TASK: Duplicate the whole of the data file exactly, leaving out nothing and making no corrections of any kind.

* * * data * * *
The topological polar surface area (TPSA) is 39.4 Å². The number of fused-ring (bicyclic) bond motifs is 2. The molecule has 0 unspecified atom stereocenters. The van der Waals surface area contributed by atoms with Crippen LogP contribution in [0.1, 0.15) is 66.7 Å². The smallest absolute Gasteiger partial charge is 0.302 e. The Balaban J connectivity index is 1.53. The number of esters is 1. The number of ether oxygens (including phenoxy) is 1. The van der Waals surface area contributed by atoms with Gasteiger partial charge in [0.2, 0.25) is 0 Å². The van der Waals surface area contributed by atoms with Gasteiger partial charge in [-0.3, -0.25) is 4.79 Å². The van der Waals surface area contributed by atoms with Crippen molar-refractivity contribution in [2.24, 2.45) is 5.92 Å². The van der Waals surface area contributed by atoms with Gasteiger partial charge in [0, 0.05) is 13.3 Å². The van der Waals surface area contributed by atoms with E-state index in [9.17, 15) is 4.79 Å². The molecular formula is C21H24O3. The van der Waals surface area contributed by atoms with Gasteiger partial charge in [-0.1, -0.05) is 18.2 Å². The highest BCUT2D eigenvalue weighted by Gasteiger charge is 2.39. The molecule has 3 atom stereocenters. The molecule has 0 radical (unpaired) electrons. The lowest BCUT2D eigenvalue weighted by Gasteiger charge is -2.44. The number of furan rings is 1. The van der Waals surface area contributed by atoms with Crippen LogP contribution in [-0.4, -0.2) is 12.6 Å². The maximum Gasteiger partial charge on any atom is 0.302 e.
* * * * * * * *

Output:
The topological polar surface area (TPSA) is 39.4 Å². The number of fused-ring (bicyclic) bond motifs is 2. The molecule has 0 unspecified atom stereocenters. The van der Waals surface area contributed by atoms with Crippen LogP contribution in [0.1, 0.15) is 66.7 Å². The smallest absolute Gasteiger partial charge is 0.302 e. The Balaban J connectivity index is 1.53. The number of esters is 1. The number of ether oxygens (including phenoxy) is 1. The van der Waals surface area contributed by atoms with Gasteiger partial charge in [0.2, 0.25) is 0 Å². The van der Waals surface area contributed by atoms with Gasteiger partial charge in [-0.3, -0.25) is 4.79 Å². The van der Waals surface area contributed by atoms with Crippen molar-refractivity contribution in [2.24, 2.45) is 5.92 Å². The van der Waals surface area contributed by atoms with Gasteiger partial charge in [0, 0.05) is 13.3 Å². The van der Waals surface area contributed by atoms with E-state index in [9.17, 15) is 4.79 Å². The molecular formula is C21H24O3. The van der Waals surface area contributed by atoms with Gasteiger partial charge in [-0.1, -0.05) is 18.2 Å². The highest BCUT2D eigenvalue weighted by Gasteiger charge is 2.39. The molecule has 3 atom stereocenters. The molecule has 0 radical (unpaired) electrons. The lowest BCUT2D eigenvalue weighted by Gasteiger charge is -2.44. The number of furan rings is 1. The van der Waals surface area contributed by atoms with Crippen LogP contribution in [-0.4, -0.2) is 12.6 Å². The maximum Gasteiger partial charge on any atom is 0.302 e.